In episode 3 of ‘Gaslit,’ titled ‘King George,’ Martha (Julia Roberts) struggles to free herself from the captivity in California while her husband, John N. Mitchell (Sean Penn), and his associates scramble to cover up their wrongdoings in Washington. The FBI begins its initial investigation of the Watergate Scandal. Meanwhile, the responsibility of getting rid of the evidence ends up on John Dean’s (Dan Stevens) shoulders, who finds himself at the center of the conspiracy by the end of the episode. Here is everything you need to know about the ending of ‘Gaslit’ episode 3. SPOILERS AHEAD.
Gaslit Episode 3 Recap
The episode begins with a flashback. A young Martha complains to her father about her bullies, prompting her father to give her his pocket watch. He claims that the watch was given to their ancestor by King George III of England (hence the title). That conversation apparently left a deep impression on Martha, and she built her future persona on the pretext that her family was royalty and she was a princess. Even after finding out that her father lied to her about the watch, Martha clung to the story because fiction was preferable to reality. It is heavily implied that Martha’s father committed suicide.
In 1972, trapped inside her hotel room, Martha desperately seeks a way to get out. She tries to draw the attention of other people vacationing at the hotel but fails. Although her kidnappers don’t let her watch the news, Martha gets her hands on a newspaper and learns about the Watergate arrests. Realizing that McCord was among the burglars, she calls Winnie McLendon and tells her about her captivity. Peter, one of her captors, cuts the call and then proceeds to accost her physically. During the ensuing struggle, Martha falls on a glass table and gets severely injured. Peter subsequently injects her with a tranquilizer and leaves her unconscious until her family returns.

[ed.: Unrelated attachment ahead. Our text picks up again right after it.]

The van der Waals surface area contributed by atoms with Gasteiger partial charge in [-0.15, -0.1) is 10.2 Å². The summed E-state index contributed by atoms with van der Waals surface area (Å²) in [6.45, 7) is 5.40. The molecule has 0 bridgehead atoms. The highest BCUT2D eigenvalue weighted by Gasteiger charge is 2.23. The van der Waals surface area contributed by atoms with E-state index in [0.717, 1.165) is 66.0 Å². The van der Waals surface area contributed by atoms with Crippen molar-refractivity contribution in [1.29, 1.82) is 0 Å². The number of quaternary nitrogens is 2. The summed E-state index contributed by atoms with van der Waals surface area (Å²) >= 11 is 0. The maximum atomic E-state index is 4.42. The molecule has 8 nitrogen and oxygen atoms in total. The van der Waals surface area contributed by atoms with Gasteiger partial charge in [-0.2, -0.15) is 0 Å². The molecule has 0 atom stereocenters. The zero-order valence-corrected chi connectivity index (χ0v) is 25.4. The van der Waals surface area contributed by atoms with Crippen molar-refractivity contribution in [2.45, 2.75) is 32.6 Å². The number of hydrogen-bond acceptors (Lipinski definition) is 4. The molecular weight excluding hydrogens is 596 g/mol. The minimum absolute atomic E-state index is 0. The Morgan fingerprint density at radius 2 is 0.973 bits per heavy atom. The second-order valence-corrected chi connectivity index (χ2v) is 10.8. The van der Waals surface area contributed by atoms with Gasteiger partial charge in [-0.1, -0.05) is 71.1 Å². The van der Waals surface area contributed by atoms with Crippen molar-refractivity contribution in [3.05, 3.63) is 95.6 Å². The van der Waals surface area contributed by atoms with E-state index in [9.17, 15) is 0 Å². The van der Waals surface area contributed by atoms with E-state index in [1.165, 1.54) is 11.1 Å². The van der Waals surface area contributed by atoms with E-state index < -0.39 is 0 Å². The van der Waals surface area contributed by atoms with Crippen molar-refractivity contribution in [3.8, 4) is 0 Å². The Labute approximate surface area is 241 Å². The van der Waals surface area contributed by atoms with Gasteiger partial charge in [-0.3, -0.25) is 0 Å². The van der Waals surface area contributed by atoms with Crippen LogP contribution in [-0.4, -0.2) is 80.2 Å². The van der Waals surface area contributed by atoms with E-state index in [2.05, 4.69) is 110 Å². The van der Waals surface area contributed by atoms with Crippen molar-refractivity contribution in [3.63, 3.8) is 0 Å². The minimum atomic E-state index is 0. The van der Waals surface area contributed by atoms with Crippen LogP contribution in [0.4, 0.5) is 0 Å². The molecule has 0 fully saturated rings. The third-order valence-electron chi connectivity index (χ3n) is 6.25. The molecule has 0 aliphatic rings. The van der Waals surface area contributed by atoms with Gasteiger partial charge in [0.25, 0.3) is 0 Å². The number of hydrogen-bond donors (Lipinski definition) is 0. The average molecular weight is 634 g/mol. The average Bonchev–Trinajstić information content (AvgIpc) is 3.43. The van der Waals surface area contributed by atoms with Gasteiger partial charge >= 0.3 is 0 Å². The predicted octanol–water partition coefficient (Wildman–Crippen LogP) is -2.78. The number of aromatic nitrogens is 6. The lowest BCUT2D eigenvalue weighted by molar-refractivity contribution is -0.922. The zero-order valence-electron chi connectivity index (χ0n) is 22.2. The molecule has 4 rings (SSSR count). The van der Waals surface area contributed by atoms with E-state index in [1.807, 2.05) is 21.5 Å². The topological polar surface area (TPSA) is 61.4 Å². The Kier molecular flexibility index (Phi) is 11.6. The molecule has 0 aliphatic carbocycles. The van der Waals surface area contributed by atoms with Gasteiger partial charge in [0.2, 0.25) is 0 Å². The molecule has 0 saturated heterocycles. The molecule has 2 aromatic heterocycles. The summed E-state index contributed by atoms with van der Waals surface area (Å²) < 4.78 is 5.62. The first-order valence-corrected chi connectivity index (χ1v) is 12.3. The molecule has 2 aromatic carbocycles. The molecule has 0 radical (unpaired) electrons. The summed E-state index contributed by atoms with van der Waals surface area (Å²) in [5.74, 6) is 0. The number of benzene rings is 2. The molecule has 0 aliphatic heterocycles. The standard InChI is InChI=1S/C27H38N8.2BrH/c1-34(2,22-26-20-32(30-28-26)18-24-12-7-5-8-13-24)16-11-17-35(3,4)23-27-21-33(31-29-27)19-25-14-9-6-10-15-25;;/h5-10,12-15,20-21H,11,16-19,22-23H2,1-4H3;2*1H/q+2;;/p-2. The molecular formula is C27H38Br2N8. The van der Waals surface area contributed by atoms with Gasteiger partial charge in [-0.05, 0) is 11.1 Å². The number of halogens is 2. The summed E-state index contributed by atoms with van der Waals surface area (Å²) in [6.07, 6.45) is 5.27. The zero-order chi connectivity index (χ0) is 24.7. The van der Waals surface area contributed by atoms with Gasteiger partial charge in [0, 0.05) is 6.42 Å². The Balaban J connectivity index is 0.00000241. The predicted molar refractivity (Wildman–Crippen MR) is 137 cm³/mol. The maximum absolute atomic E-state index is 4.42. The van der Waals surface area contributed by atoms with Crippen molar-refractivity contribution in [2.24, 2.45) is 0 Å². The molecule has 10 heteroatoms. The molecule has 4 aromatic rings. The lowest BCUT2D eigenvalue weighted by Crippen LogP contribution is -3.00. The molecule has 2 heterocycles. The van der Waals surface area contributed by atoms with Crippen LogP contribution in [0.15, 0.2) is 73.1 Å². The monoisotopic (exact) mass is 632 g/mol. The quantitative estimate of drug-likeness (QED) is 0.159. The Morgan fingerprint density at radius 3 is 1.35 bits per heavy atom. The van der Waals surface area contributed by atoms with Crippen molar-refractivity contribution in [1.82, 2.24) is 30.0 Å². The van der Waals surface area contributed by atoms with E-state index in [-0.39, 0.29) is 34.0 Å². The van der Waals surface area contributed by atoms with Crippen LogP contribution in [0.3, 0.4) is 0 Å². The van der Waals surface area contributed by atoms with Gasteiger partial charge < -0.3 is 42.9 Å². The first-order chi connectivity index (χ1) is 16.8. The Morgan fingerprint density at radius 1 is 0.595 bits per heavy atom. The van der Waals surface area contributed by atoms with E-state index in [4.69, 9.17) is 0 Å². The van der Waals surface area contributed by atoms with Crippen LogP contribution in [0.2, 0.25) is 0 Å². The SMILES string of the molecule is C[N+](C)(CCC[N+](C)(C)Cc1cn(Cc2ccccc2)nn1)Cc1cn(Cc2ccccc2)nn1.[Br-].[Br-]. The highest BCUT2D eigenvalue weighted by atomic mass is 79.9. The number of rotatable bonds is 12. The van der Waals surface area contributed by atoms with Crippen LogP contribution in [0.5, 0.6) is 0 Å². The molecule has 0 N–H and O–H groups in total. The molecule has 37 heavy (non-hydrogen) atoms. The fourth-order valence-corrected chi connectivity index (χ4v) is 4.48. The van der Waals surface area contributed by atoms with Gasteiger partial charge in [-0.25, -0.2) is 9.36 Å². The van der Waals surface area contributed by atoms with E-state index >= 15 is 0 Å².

Meanwhile, Dean finds himself in a trap of his own. His ambition didn’t let him get out of the cover-up when he should have. And now, he is in too deep to leave. Mitchell, Dean, and the others discover that Hunt has a safe in the White House with documents containing extremely sensitive information, and it falls on Dean to destroy those documents.
While this is happening, FBI agents Angelo Lano (Chris Messina) and Paul Magallanes (Carlos Valdes) are tasked to investigate the Watergate burglary. Although they initially think the operation was conducted by a group of highly-trained and highly-intelligent individuals, it doesn’t take them long to find out that Liddy and Hunt are somehow connected to the break-in. This leads them to a different realization: the people they are investigating are actually quite stupid.
When Martha finally wakes up, she discovers that the security agents are gone, and her family has returned. Mitchell claims that he fired both agents after learning what they did to her and resigned from the Nixon administration. While she seems to forgive him for now, the worst is yet to come. The phone call Martha made to Winnie will play a pivotal role in bringing down a presidency, and she will be vilified for it by the administration.
Gaslit Episode 3 Ending: Who Is L. Patrick Gray? Why Does Dean Enlist His Help?
Based on the real-life historical figure of the same name, L. Patrick Gray (John Carroll Lynch) is the acting director of the FBI. After failing to get rid of the documents himself, Dean decides to make someone else do it and zeroes in on Gray. Dean employs the same tools of manipulations that Mitchell and the others used against him to convince Gray that he needs to do this to prove his loyalty to the Nixon administration. They had earlier worked on him, and now they work on Gray. As the episode ends, Gray meticulously burns all of Hunt’s documents. Recruiting Gray serves another purpose. The FBI is already very close to unraveling the mystery. With Gray being part of the conspiracy, he can effectively put a stop to the investigation.
As Dean learns from Liddy, with Mitchell’s departure, he is now virtually in charge of the entire conspiracy. His future actions will dictate whether the Nixon administration survives the oncoming storm or falls apart. Dean seems to think that making Gray part of the conspiracy will stop the investigations. He is likely right about this. However, he should be more worried about the media. The real demand for truth will come from there and not law enforcement.
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